The Walker’s “reading room” vs. your local library

So I was chatting with Steve Seel and Jill Riley over on 89.3 The Current this morning, as I do each Thursday morning, talking about events coming up this weekend.

I mentioned, among other things, the Walker Art Center’s “Reading Room” project, which I wrote about here yesterday. They’re basically offering people a place to unplug and read, undisturbed.

Steve Seel looked at me wryly and said, “yes we used to have those – they were called libraries.”

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St. Paul Central Library in downtown St. Paul (MPR Photo/Tim Nelson)

So what is the difference between the Walker’s reading room and a library?

Project creator Chris Fischbach explains it this way:

Libraries aren’t quiet, and are not primarily used for reading books by most people. Also you are not asked to turn off your phone at the library, or to unplug. Reading Room is inspired by libraries. Or maybe it’s what libraries used to be.

And sure enough, Current listener Alyssa Prater wrote in to back up Fischbach’s premise:

I work for a Regional Library system, and often comment that the irony of my job is I have no time to read. At any rate, I visit each of our 14 Branch Locations on a monthly basis; and have to say some libraries are no longer quiet places to read. The concept of a quiet place to unplug and just read, might be just what we all need!

So what are libraries there for these days? A while back I reported on their changing role in communities, which has led them to be less about books, and more about people.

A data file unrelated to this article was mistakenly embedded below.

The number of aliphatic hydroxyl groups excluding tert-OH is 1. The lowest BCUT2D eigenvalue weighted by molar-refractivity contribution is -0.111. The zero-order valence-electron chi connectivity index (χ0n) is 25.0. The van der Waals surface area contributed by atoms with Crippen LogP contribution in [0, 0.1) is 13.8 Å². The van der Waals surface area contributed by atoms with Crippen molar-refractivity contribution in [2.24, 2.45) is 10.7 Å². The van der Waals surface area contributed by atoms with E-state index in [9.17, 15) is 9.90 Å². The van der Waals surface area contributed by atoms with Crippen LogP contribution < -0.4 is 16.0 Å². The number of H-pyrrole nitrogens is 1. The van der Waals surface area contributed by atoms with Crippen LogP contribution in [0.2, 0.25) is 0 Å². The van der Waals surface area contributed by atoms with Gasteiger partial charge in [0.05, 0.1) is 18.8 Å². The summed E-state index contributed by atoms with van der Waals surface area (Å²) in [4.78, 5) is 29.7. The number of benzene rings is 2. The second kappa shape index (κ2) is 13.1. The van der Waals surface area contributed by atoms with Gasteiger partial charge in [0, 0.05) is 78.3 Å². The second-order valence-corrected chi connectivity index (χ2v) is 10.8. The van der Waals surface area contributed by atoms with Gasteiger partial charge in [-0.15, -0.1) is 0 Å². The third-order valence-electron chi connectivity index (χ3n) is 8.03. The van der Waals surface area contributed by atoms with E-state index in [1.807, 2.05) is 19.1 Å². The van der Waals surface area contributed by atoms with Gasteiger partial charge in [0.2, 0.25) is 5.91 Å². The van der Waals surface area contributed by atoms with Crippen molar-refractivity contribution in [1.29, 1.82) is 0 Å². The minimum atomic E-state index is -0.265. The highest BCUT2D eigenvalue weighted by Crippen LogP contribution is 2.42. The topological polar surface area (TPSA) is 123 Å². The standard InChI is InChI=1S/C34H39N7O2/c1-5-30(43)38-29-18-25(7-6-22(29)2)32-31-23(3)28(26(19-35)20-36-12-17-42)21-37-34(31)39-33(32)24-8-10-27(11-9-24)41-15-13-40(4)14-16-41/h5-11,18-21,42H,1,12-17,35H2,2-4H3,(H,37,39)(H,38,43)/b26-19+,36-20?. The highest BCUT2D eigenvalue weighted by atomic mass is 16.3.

• GAYLE LIN

    I would be absolutely lost without my library.

    I’ve amassed hundreds of books in my 70 years and had to let most of them go. In my remaining time on this globe, the wonderful library here in Ames, Iowa, takes care of my addiction.

  • Michael Flores

    While Libraries may not be the reading rooms they once were, they are more important than ever. In difficult economic times, such as the one we are in now, the libraries are used more than ever. Unemployment needs to be done online, so public computer use at the libraries is up. Internet access falls in the same category, as people have to turn off their internet access or need help job searching online, where do they go? They go to their public library. So while funds are cut and looked over, something to think about is the fact that this economic trend creates more of a drive to the library.

  • Martha Malan

    Libraries could do much to regain their desirability as places to read by banning cellphone ringing and talking.